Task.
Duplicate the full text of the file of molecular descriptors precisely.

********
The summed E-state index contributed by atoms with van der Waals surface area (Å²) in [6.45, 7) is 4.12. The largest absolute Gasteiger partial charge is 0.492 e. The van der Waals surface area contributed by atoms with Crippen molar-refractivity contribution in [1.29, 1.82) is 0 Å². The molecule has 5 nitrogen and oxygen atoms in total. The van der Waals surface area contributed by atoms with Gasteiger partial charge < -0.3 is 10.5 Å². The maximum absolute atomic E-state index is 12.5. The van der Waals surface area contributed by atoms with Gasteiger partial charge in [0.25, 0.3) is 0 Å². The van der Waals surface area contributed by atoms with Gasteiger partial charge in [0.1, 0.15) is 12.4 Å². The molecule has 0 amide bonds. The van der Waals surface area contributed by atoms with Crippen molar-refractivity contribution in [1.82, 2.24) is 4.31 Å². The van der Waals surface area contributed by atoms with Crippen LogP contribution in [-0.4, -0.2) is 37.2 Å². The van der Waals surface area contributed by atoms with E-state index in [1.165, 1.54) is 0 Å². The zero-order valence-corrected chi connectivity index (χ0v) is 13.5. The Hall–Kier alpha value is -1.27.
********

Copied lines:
The summed E-state index contributed by atoms with van der Waals surface area (Å²) in [6.45, 7) is 4.12. The largest absolute Gasteiger partial charge is 0.492 e. The van der Waals surface area contributed by atoms with Crippen molar-refractivity contribution in [1.29, 1.82) is 0 Å². The molecule has 5 nitrogen and oxygen atoms in total. The van der Waals surface area contributed by atoms with Gasteiger partial charge < -0.3 is 10.5 Å². The maximum absolute atomic E-state index is 12.5. The van der Waals surface area contributed by atoms with Gasteiger partial charge in [0.25, 0.3) is 0 Å². The van der Waals surface area contributed by atoms with Gasteiger partial charge in [0.1, 0.15) is 12.4 Å². The molecule has 0 amide bonds. The van der Waals surface area contributed by atoms with Crippen molar-refractivity contribution in [1.82, 2.24) is 4.31 Å². The van der Waals surface area contributed by atoms with Crippen LogP contribution in [-0.4, -0.2) is 37.2 Å². The van der Waals surface area contributed by atoms with E-state index in [1.165, 1.54) is 0 Å². The zero-order valence-corrected chi connectivity index (χ0v) is 13.5. The Hall–Kier alpha value is -1.27.